Frederick Health takes a similar holistic approach to patients and families experiencing a cancer diagnosis. We know that providing quality cancer treatment is about more than clinical care. We have a team of dedicated support staff who can make connections to additional resources and support services, including education, support groups, home health, financial counseling, in-home assistance with daily tasks, and complimentary self-care through our Integrative Services.
Integrative Medicine Services Dr. Patrick Mansky, Medical Director, Medical Oncology – Frederick Health Medical Group
Frederick Health embarked on an initiative of creating an optimal healing environment with the design and construction of the James M Stockman Cancer Institute. Spatial design, color selection, and artwork were blended in an effort to create a healing environment for cancer patients, institute staff and family members. We established a dedicated space for Integrative Medicine Services, where complementary medicine practices (with an evidence base for being supportive in the care of cancer patients) are offered. These services include acupuncture, massage, Yoga, mindfulness meditation, and QiGong. In 2019, our Integrative Medicine Services have experienced explosive growth.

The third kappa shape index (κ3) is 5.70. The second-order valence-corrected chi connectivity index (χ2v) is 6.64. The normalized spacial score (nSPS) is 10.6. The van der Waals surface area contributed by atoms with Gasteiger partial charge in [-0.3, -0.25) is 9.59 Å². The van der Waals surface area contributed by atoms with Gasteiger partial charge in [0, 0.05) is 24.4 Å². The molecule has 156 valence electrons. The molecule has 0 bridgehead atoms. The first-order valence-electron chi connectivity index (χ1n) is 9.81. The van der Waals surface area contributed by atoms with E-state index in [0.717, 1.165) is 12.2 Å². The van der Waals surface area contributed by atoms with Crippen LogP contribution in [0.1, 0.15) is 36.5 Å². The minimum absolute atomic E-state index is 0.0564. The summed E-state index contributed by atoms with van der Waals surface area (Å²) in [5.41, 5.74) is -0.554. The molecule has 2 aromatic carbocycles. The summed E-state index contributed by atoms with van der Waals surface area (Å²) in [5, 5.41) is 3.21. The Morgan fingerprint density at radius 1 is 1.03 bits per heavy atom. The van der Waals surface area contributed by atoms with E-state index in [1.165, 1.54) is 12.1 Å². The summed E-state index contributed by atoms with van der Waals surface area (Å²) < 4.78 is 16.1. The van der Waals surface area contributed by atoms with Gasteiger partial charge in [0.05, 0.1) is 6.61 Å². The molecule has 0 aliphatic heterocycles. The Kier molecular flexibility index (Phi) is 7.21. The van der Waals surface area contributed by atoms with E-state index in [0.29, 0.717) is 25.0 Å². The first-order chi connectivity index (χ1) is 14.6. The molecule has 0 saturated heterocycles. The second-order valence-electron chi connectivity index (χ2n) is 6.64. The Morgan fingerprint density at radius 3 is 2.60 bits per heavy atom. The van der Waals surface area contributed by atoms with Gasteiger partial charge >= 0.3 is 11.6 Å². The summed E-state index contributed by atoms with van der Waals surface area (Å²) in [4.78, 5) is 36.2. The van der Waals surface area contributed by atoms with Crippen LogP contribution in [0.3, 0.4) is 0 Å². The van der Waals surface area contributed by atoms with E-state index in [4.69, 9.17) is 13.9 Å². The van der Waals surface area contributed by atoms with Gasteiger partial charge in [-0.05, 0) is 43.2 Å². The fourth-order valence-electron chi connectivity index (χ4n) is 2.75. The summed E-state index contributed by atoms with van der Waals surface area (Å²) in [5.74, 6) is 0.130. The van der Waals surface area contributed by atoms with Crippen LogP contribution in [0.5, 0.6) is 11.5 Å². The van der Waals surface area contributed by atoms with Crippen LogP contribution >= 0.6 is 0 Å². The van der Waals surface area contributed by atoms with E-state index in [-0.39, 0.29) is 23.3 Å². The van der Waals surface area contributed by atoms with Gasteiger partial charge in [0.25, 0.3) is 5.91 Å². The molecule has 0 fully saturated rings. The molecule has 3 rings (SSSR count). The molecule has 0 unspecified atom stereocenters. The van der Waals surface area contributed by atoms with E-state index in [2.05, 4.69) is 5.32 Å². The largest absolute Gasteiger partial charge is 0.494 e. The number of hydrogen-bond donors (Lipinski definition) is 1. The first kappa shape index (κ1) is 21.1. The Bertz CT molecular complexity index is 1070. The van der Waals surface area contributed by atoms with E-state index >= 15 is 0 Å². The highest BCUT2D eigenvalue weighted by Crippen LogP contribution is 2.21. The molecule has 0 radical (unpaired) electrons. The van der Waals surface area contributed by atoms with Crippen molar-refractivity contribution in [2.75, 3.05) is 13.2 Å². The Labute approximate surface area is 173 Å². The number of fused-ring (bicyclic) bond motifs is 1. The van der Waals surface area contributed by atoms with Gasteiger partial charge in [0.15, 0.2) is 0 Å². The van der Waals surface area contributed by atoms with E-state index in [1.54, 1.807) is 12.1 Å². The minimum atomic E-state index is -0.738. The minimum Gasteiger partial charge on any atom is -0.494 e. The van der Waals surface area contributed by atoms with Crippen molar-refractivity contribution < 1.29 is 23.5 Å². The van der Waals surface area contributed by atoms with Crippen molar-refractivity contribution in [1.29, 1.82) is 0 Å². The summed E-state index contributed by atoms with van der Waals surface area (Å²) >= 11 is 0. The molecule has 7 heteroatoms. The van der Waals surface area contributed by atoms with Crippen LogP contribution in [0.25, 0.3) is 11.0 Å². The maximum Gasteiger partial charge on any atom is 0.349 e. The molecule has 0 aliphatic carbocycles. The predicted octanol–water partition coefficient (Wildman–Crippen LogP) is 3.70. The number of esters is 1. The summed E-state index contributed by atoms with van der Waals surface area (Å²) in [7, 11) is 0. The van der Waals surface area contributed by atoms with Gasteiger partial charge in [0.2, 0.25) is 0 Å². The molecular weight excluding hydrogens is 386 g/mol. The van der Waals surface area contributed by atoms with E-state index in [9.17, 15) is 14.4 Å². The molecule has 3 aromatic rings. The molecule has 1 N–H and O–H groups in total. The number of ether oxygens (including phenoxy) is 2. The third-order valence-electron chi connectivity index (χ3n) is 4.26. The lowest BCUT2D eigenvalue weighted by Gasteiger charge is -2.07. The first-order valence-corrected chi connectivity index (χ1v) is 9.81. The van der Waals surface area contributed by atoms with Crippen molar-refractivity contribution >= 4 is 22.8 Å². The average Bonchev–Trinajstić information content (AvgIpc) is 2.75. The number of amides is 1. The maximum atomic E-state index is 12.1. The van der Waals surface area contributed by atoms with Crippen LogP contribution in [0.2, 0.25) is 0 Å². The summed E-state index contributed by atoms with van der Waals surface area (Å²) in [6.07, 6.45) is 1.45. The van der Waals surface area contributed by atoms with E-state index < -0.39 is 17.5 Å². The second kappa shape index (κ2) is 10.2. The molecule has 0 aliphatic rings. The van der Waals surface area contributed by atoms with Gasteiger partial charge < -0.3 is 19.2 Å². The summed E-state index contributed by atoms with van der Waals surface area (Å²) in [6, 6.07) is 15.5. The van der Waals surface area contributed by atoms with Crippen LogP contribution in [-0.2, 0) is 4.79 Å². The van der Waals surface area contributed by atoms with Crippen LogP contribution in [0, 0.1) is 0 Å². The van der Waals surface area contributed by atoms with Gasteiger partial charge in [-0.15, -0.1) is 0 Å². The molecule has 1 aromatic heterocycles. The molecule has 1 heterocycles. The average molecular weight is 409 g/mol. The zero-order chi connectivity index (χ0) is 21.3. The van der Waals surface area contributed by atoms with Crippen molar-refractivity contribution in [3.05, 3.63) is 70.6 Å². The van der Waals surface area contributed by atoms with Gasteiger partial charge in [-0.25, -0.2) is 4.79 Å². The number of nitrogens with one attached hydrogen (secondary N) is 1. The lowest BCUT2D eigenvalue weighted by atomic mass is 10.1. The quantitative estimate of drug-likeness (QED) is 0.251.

In addition to daily patient care sessions and staff education programs, Integrative Medicine Service practitioners have offered workshops and staff retreats. The goal for 2020 is to broaden the reach of Integrative Medicine Services and expand the offering to include art therapies.
How has technology changed health care, and how will it continue to evolve in 2020?
Cheryl Cioffi, DNP, Senior VP, COO/CNO and Jackie Rice, VP, Chief Information Officer – Frederick Health
At Frederick Health, our priority is to provide personalized and patient-focused health care. Advancements in technologies enable us to accomplish this, both within our health care facilities as well as beyond the walls of those facilities. For quite some time, we have utilized numerous technologies to enhance health care. These technologies include telehealth consultations for neonatal cardiology, allowing rapid evaluations by specialists; medications are prescribed electronically, whereby scripts from the doctor are sent directly to the patient’s preferred pharmacy for convenience and to facilitate faster access to the medications while reducing medication errors; EKG results are transmitted from ambulances to the hospital to improve patient outcomes.